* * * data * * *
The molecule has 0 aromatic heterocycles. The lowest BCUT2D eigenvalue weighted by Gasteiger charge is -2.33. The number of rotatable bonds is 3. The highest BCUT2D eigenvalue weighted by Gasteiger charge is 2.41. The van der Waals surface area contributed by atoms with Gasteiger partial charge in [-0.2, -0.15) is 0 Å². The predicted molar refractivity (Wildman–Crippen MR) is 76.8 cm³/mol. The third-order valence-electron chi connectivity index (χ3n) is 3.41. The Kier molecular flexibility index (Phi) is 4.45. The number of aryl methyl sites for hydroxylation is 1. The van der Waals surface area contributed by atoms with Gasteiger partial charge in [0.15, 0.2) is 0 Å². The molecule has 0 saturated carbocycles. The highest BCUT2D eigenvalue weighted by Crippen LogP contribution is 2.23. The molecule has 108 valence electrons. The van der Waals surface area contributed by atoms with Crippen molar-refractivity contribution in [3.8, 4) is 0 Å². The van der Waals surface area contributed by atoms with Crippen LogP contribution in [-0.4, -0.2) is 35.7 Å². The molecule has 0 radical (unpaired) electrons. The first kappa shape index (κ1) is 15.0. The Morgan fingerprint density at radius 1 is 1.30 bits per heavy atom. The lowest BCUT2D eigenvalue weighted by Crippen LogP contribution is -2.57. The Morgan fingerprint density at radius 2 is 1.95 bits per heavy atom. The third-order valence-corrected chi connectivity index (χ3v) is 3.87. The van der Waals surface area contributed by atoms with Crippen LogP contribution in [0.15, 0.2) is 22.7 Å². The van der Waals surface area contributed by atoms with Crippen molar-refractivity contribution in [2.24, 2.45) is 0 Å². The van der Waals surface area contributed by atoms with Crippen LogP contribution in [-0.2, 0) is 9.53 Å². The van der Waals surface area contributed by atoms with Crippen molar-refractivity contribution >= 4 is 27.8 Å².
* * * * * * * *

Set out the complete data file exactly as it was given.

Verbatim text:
The molecule has 0 aromatic heterocycles. The lowest BCUT2D eigenvalue weighted by Gasteiger charge is -2.33. The number of rotatable bonds is 3. The highest BCUT2D eigenvalue weighted by Gasteiger charge is 2.41. The van der Waals surface area contributed by atoms with Gasteiger partial charge in [-0.2, -0.15) is 0 Å². The predicted molar refractivity (Wildman–Crippen MR) is 76.8 cm³/mol. The third-order valence-electron chi connectivity index (χ3n) is 3.41. The Kier molecular flexibility index (Phi) is 4.45. The number of aryl methyl sites for hydroxylation is 1. The van der Waals surface area contributed by atoms with Gasteiger partial charge in [0.15, 0.2) is 0 Å². The molecule has 0 saturated carbocycles. The highest BCUT2D eigenvalue weighted by Crippen LogP contribution is 2.23. The molecule has 108 valence electrons. The van der Waals surface area contributed by atoms with Crippen molar-refractivity contribution in [3.8, 4) is 0 Å². The van der Waals surface area contributed by atoms with Crippen LogP contribution in [-0.4, -0.2) is 35.7 Å². The molecule has 0 radical (unpaired) electrons. The first kappa shape index (κ1) is 15.0. The Morgan fingerprint density at radius 1 is 1.30 bits per heavy atom. The lowest BCUT2D eigenvalue weighted by Crippen LogP contribution is -2.57. The Morgan fingerprint density at radius 2 is 1.95 bits per heavy atom. The third-order valence-corrected chi connectivity index (χ3v) is 3.87. The van der Waals surface area contributed by atoms with Crippen LogP contribution in [0.15, 0.2) is 22.7 Å². The van der Waals surface area contributed by atoms with Crippen molar-refractivity contribution in [2.24, 2.45) is 0 Å². The van der Waals surface area contributed by atoms with Crippen LogP contribution in [-0.2, 0) is 9.53 Å². The van der Waals surface area contributed by atoms with Crippen molar-refractivity contribution >= 4 is 27.8 Å².